British History 2M Section 2

  • Created by: Pegeth
  • Created on: 12-04-19 16:45

Economic Issues

BRITAIN'S WARTIME ECONOMY

Size of war effort required state intervention

  • Massive increase of production- vast amounts of war materials (overall shell production climbed to 187 million), transport and increase supplies of food
  • Pushed up prices at home so Lloyd George extended DORA
  • Ministry of Munitions encouraged development of new weapons like tanks, converted factories to war production and built national factories
  • Key industries came under state control- by 1918 Ministry of Munitions managed 250 factories and controlled almost 4 million workers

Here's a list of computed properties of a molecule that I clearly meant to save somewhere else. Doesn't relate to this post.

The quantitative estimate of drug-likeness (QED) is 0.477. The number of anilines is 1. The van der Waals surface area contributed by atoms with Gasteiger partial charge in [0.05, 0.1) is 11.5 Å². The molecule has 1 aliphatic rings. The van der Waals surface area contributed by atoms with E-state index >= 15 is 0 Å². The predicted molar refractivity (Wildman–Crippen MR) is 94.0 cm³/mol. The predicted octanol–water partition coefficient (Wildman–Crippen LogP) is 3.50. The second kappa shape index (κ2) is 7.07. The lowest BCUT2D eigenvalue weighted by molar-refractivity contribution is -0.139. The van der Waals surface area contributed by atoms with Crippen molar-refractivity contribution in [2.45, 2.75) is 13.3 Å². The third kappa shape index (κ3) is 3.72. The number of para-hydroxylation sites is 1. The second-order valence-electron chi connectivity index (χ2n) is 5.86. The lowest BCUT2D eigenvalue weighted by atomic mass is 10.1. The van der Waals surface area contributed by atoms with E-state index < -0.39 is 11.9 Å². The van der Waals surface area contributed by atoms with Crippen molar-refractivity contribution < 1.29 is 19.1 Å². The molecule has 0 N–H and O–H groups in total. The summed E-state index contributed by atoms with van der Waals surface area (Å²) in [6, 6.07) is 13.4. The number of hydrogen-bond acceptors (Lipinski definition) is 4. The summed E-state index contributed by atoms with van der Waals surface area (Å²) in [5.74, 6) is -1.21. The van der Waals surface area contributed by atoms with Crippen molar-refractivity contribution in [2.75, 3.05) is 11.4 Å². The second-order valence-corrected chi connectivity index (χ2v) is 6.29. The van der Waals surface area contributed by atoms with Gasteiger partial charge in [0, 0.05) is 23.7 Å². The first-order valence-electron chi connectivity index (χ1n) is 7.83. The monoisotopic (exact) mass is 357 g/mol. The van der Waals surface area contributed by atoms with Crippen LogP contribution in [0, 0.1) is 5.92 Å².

• Ministry of Munitions controlled prices, wages, rationed food, introduced BST and limited opening hours of pubs
  • Department of Food Production set up to increase home grown food, subsidised farmers encouraged women to work and supplied prisoners to work on farms
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Economic Issues

Government spending increased from £200 million to £2600 million in 1918.

Had to borrow £5000 million from the USA  .

Also increased taxation on middle classes as well as income tax.

Economic impact of the war on workers

Food prices rose by ten percent in the first month of war and doubled by 1918

However, workers benefitted from more full time work. Unskilled workers got jobs due to labour shortages

Fall in poor relief improved working class living standards

Middle class and upper class were highly taxed and had to sell estates- 25% of land holdings were sold

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Economic Issues

HOUSING AND AUSTERITY